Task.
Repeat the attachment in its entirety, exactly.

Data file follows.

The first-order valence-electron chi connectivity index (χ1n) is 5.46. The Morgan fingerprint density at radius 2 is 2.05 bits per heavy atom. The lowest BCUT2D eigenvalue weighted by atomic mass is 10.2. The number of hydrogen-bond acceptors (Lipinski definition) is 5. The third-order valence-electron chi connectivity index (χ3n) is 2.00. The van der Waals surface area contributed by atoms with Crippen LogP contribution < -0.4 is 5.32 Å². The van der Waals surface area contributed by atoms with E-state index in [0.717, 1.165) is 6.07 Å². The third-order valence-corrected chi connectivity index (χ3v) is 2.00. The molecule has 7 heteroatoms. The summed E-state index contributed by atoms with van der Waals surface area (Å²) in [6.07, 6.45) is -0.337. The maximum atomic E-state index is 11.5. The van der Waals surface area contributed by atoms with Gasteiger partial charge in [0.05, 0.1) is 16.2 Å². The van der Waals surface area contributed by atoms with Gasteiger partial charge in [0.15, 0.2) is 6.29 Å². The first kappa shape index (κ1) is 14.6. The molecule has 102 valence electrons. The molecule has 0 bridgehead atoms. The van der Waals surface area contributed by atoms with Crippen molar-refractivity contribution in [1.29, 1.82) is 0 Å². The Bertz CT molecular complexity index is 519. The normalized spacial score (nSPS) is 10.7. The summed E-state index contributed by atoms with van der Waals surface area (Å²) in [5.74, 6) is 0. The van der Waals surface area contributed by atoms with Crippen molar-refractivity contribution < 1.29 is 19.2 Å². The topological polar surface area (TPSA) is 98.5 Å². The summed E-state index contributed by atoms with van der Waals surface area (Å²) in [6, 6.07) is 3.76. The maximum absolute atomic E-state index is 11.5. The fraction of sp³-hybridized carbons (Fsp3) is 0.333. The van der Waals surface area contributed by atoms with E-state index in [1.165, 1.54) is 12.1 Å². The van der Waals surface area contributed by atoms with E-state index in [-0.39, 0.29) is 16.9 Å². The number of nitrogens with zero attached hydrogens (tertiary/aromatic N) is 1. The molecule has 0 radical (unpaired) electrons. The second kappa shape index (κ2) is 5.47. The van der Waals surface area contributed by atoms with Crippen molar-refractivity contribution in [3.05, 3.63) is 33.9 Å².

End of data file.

The first-order valence-electron chi connectivity index (χ1n) is 5.46. The Morgan fingerprint density at radius 2 is 2.05 bits per heavy atom. The lowest BCUT2D eigenvalue weighted by atomic mass is 10.2. The number of hydrogen-bond acceptors (Lipinski definition) is 5. The third-order valence-electron chi connectivity index (χ3n) is 2.00. The van der Waals surface area contributed by atoms with Crippen LogP contribution < -0.4 is 5.32 Å². The van der Waals surface area contributed by atoms with E-state index in [0.717, 1.165) is 6.07 Å². The third-order valence-corrected chi connectivity index (χ3v) is 2.00. The molecule has 7 heteroatoms. The summed E-state index contributed by atoms with van der Waals surface area (Å²) in [6.07, 6.45) is -0.337. The maximum atomic E-state index is 11.5. The van der Waals surface area contributed by atoms with Gasteiger partial charge in [0.05, 0.1) is 16.2 Å². The van der Waals surface area contributed by atoms with Gasteiger partial charge in [0.15, 0.2) is 6.29 Å². The first kappa shape index (κ1) is 14.6. The molecule has 102 valence electrons. The molecule has 0 bridgehead atoms. The van der Waals surface area contributed by atoms with Crippen molar-refractivity contribution in [1.29, 1.82) is 0 Å². The Bertz CT molecular complexity index is 519. The normalized spacial score (nSPS) is 10.7. The summed E-state index contributed by atoms with van der Waals surface area (Å²) in [5.74, 6) is 0. The van der Waals surface area contributed by atoms with Crippen molar-refractivity contribution < 1.29 is 19.2 Å². The topological polar surface area (TPSA) is 98.5 Å². The summed E-state index contributed by atoms with van der Waals surface area (Å²) in [6, 6.07) is 3.76. The maximum absolute atomic E-state index is 11.5. The fraction of sp³-hybridized carbons (Fsp3) is 0.333. The van der Waals surface area contributed by atoms with E-state index in [1.165, 1.54) is 12.1 Å². The van der Waals surface area contributed by atoms with E-state index in [-0.39, 0.29) is 16.9 Å². The number of nitrogens with zero attached hydrogens (tertiary/aromatic N) is 1. The molecule has 0 radical (unpaired) electrons. The second kappa shape index (κ2) is 5.47. The van der Waals surface area contributed by atoms with Crippen molar-refractivity contribution in [3.05, 3.63) is 33.9 Å².